Our globe is home to amazing flora and fauna, yet most of us are in some way connected to animals. However, few of us would risk our lives only to save an animal! Rick Swope, for one, would! The 33-year-old trucker from Cement City, Mich., drove his wife and family to see the recently opened Chimpanzees of Harambe exhibit in Detroit to spend the day and watch the lively chimps.
However, two chimps began grappling close to the water, and when the smaller one, Jo-Jo, ran towards the trees, the larger and more combative one chased after him. He caught up with Jo-Jo, and while attempting to flee, Jo-Jo fell into the river. He was worried since chimpanzees can’t swim! As the ape continued to go into the water the crows realized that something had to be done as soon as possible!
Rick decided to take action at this time. He subsequently remarked that it was “the most pathetic sight” he had ever seen since the chimpanzee was gazing at the audience with his hands raised and his “head popping out of the water.” Rick felt as if he needed to be rescued. He dashed to the exhibit’s boundary. The staff cautioned him that the apes may be hostile, but he disregarded their warnings and dove into the water. He swam to Jo-Jo, but he lost his grasp on the monkey in 5 feet of water on his first attempt.
He remembered: “People… were pointing out to me which way he was going.” You couldn’t see through the water because it was so unclean. I swam under the water and finally, I found him.” He ultimately snatched his left arm from him. Rick was desperate to bring Jo-Jo out of the water, despite his obvious fear. Rick offered Jo-Jo a shove up to the grassland as they reached the other side of the water.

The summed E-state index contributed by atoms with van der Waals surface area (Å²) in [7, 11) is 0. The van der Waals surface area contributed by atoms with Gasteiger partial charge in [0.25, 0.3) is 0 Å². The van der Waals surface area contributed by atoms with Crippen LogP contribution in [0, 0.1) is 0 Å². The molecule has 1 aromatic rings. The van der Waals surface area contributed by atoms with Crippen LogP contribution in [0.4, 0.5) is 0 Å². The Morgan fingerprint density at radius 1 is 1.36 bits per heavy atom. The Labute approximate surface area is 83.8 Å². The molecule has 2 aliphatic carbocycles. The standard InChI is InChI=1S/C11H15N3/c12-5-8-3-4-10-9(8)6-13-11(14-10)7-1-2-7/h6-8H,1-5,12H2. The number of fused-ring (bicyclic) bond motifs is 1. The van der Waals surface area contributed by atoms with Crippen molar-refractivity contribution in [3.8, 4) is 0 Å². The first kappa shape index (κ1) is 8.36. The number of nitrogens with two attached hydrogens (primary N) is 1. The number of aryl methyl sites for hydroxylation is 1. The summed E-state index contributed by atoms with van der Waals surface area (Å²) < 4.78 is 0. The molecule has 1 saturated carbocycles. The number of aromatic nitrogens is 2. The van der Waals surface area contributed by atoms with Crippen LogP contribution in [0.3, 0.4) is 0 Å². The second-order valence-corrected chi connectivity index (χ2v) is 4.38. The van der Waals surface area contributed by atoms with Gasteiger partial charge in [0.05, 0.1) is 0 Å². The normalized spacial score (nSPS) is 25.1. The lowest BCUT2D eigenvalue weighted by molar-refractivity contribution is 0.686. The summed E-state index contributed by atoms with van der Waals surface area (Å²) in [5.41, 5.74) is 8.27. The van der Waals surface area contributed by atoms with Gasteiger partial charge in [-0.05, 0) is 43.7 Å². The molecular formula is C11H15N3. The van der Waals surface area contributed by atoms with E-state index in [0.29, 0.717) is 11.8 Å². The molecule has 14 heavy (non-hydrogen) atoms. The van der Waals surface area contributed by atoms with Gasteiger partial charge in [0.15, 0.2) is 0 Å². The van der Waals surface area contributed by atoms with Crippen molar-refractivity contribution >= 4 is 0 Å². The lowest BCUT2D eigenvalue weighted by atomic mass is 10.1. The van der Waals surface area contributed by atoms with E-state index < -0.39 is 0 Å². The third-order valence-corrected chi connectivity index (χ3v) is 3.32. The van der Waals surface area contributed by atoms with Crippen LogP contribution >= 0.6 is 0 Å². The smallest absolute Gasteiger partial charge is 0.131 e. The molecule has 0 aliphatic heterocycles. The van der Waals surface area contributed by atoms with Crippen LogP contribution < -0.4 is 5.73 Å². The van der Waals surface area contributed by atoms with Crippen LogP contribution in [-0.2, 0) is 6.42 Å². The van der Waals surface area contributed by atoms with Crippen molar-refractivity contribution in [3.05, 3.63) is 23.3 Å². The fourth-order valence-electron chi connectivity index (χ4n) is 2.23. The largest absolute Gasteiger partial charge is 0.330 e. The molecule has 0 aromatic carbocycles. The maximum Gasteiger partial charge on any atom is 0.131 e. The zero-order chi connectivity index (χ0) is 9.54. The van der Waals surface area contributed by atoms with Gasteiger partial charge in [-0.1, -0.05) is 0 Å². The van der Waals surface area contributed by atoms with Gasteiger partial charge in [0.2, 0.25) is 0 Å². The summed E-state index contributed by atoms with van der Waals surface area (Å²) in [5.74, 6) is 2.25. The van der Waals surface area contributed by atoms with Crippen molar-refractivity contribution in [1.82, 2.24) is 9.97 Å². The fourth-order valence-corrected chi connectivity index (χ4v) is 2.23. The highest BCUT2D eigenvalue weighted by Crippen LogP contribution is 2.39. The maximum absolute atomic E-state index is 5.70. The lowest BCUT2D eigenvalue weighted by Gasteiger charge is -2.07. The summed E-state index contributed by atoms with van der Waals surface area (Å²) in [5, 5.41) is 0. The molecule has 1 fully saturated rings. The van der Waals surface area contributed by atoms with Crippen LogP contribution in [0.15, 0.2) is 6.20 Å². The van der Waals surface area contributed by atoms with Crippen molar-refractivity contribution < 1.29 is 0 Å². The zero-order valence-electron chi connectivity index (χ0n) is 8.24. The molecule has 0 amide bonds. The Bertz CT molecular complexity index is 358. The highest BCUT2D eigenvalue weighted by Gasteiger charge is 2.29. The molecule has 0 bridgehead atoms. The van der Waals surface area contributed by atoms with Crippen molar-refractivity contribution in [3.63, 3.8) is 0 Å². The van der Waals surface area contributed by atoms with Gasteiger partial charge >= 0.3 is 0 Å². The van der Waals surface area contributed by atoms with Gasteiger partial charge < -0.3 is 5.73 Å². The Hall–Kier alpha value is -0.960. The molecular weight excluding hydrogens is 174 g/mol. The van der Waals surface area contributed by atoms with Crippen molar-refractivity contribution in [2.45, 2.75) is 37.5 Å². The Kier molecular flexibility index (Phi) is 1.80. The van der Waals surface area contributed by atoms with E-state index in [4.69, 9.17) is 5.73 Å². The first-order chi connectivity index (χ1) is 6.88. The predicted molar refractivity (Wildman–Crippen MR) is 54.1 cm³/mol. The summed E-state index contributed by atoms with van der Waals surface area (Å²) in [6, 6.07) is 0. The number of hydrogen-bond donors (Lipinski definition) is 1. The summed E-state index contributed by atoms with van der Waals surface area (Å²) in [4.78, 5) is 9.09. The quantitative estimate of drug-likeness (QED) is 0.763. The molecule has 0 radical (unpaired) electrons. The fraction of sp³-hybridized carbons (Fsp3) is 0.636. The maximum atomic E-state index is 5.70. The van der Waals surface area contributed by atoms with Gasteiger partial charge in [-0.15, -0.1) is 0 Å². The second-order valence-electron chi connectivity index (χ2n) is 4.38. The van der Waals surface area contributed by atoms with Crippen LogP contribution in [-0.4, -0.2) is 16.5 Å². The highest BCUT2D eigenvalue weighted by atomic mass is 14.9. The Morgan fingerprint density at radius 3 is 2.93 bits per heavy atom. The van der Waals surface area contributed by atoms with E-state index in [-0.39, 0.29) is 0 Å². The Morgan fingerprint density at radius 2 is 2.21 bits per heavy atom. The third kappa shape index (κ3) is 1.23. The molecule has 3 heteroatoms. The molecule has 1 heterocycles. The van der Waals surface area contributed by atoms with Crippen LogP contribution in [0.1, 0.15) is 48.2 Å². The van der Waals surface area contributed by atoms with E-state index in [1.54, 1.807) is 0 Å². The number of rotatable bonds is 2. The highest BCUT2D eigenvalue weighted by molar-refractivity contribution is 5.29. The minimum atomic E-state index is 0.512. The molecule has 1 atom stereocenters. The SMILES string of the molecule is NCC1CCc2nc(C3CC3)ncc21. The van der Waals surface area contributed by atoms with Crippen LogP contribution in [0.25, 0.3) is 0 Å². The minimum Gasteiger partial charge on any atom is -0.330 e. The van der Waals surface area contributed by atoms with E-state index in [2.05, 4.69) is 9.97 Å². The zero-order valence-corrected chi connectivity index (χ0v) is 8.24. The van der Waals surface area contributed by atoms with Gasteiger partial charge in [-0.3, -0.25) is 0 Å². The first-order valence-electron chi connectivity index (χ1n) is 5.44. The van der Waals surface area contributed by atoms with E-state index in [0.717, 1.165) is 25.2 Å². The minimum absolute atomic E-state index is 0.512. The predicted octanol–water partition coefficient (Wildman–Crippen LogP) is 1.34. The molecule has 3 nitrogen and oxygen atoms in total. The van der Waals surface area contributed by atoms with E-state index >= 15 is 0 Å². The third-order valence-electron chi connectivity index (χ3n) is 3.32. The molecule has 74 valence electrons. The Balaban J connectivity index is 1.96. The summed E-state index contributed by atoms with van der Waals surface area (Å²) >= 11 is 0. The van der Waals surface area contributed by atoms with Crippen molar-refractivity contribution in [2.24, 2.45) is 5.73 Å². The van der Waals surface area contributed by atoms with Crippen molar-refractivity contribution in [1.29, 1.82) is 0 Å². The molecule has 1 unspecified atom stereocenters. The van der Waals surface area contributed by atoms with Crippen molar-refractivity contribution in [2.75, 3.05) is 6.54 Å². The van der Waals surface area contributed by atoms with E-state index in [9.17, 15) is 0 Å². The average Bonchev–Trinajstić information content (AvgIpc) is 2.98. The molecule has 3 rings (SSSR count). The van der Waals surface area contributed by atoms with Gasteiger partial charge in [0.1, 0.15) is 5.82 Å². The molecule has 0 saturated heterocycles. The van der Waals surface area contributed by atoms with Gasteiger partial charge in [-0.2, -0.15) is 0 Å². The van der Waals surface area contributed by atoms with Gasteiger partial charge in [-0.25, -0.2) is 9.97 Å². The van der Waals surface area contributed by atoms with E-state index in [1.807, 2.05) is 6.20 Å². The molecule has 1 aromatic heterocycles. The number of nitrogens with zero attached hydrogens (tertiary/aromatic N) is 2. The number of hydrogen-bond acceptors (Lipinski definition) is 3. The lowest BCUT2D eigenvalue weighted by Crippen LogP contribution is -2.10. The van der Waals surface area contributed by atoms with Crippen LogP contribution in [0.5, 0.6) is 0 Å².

“When I eventually pulled him up the bank and was able to hold him, he didn’t move.” He was motionless when I flipped him around; since he was staring at me, so I realized he was still alive.”
He was urged by the audience to remain with the monkey and make sure he was okay, but another chimpanzee was already approaching Rick. He swam as quickly as he could and jumped out of the exhibit’s boundary. People were “standing around watching this animal sink,” he later claimed, so he felt compelled to act. While word of the rescue travelled quickly, Jane Goodall was impressed by the brave man’s actions.
“He contacted Rick Swope and told him, ‘You did a really courageous thing.’ You have to have understood it was risky.
You had been told by everyone. ‘What compelled you to do it?’ ‘Well, you know, I just looked into his eyes, and it was like gazing into the eyes of a man, and the signal was, ‘Won’t somebody assist me?'” Rick explained. Jo-Jo was removed from the wild jungle after his mother was slain by poachers, according to Goodall. “You have to step in and attempt to assist if you see that sight with your eyes and sense it in your soul”, Rick said.